Mathematics learning and teaching : a student’s perspective

Ansari, Tasnuva (2004) Mathematics learning and teaching : a student’s perspective. Investigations in university teaching and learning, 2 (1). pp. 12-14. ISSN 1740-5106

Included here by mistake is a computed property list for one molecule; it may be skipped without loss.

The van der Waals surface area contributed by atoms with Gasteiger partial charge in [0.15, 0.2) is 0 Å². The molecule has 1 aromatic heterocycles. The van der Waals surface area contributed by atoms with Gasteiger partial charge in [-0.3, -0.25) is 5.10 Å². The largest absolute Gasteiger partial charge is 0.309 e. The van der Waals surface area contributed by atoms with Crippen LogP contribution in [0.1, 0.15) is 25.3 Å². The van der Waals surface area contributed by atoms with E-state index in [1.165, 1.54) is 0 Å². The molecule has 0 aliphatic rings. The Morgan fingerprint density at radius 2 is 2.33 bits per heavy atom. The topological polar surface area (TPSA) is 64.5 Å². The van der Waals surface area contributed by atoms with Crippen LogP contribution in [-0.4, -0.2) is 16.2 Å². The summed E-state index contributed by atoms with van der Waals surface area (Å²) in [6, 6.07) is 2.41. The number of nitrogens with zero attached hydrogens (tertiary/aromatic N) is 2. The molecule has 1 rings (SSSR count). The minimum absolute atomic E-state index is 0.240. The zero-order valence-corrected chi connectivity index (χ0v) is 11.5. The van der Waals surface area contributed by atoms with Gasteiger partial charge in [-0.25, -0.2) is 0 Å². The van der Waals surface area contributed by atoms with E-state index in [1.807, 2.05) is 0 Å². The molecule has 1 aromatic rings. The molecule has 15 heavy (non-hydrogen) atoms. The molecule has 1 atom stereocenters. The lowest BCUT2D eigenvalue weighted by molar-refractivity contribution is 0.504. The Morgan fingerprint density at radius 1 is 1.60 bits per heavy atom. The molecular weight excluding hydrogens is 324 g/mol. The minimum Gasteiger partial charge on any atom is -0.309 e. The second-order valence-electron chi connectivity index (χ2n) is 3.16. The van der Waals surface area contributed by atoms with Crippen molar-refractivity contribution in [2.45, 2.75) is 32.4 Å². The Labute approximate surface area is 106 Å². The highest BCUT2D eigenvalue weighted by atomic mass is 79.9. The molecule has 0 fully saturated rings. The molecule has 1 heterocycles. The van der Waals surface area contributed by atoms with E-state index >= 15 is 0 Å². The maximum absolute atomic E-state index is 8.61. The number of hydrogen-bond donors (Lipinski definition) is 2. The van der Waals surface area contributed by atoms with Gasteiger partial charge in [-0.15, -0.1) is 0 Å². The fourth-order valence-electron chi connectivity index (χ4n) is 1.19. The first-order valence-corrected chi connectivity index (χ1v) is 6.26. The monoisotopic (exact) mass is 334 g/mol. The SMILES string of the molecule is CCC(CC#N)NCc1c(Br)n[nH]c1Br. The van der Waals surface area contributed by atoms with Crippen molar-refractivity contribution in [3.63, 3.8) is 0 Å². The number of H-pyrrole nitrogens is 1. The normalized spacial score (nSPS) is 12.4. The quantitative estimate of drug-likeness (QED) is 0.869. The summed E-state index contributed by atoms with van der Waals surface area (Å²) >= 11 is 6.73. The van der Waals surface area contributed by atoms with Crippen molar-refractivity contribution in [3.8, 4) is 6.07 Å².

Learning of mathematics starts from when we begin to learn how to count. Then we use mathematics in our everyday lives, sometimes without even realizing. In these situations, what we needed to learn - the ‘basic numerical concepts’ - was nothing but a way of expressing ourselves (in a language), in order to communicate with and relate to others. Mathematical skills develop as we grow and get involved in more and more activities, for example: measuring flour while making cakes or maybe rushing to ‘the sale’ calculating (in our heads) how much money could be saved. What we need in these occasions is mostly common sense, a practical approach towards obtaining a solution and some prior experience. Everyday mathematics does not require the brains of an academic mathematician. Sometimes it is surprising how people even with barely any formal education can deal with calculations so quickly. From my own experience, I have seen people in Bangladesh without any academic background, dealing with calculations fairly quickly without any formal education, and there is the famous study of Brazilian street children. This article covers what learning maths actually requires.

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